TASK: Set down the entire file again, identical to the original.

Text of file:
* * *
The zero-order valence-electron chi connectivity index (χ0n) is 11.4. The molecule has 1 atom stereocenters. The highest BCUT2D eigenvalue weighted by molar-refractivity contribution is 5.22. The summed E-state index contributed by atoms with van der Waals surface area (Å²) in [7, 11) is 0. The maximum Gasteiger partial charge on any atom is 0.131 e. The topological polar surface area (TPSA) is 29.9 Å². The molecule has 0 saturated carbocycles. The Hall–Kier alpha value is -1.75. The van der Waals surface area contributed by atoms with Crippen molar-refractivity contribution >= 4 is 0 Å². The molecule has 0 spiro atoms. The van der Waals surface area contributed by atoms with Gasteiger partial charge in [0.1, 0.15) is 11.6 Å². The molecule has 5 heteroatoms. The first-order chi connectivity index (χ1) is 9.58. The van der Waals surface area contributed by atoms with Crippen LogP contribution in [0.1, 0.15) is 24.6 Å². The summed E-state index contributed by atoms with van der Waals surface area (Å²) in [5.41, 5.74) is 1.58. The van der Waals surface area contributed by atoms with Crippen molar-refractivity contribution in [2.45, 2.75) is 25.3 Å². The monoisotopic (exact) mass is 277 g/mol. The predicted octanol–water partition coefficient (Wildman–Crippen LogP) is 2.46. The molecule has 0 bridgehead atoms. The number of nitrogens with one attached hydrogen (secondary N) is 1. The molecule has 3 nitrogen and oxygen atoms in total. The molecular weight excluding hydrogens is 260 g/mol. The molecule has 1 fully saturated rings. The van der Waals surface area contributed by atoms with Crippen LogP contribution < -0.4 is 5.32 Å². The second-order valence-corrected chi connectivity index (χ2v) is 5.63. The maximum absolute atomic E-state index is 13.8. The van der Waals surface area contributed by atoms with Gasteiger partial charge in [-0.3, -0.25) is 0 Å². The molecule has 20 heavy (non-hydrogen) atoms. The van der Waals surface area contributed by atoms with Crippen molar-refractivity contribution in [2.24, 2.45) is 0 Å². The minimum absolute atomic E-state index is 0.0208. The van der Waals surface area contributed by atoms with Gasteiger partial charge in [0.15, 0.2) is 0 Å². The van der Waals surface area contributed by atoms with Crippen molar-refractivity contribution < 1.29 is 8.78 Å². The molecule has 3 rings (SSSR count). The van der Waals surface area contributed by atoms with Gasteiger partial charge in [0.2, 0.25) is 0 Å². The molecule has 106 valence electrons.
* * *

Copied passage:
The zero-order valence-electron chi connectivity index (χ0n) is 11.4. The molecule has 1 atom stereocenters. The highest BCUT2D eigenvalue weighted by molar-refractivity contribution is 5.22. The summed E-state index contributed by atoms with van der Waals surface area (Å²) in [7, 11) is 0. The maximum Gasteiger partial charge on any atom is 0.131 e. The topological polar surface area (TPSA) is 29.9 Å². The molecule has 0 saturated carbocycles. The Hall–Kier alpha value is -1.75. The van der Waals surface area contributed by atoms with Crippen molar-refractivity contribution >= 4 is 0 Å². The molecule has 0 spiro atoms. The van der Waals surface area contributed by atoms with Gasteiger partial charge in [0.1, 0.15) is 11.6 Å². The molecule has 5 heteroatoms. The first-order chi connectivity index (χ1) is 9.58. The van der Waals surface area contributed by atoms with Crippen LogP contribution in [0.1, 0.15) is 24.6 Å². The summed E-state index contributed by atoms with van der Waals surface area (Å²) in [5.41, 5.74) is 1.58. The van der Waals surface area contributed by atoms with Crippen molar-refractivity contribution in [2.45, 2.75) is 25.3 Å². The monoisotopic (exact) mass is 277 g/mol. The predicted octanol–water partition coefficient (Wildman–Crippen LogP) is 2.46. The molecule has 0 bridgehead atoms. The number of nitrogens with one attached hydrogen (secondary N) is 1. The molecule has 3 nitrogen and oxygen atoms in total. The molecular weight excluding hydrogens is 260 g/mol. The molecule has 1 fully saturated rings. The van der Waals surface area contributed by atoms with Crippen LogP contribution < -0.4 is 5.32 Å². The second-order valence-corrected chi connectivity index (χ2v) is 5.63. The maximum absolute atomic E-state index is 13.8. The van der Waals surface area contributed by atoms with Gasteiger partial charge in [-0.3, -0.25) is 0 Å². The molecule has 20 heavy (non-hydrogen) atoms. The van der Waals surface area contributed by atoms with Crippen molar-refractivity contribution in [2.24, 2.45) is 0 Å². The minimum absolute atomic E-state index is 0.0208. The van der Waals surface area contributed by atoms with Gasteiger partial charge in [0.15, 0.2) is 0 Å². The van der Waals surface area contributed by atoms with Crippen molar-refractivity contribution < 1.29 is 8.78 Å². The molecule has 3 rings (SSSR count). The van der Waals surface area contributed by atoms with Gasteiger partial charge in [0.2, 0.25) is 0 Å². The molecule has 106 valence electrons.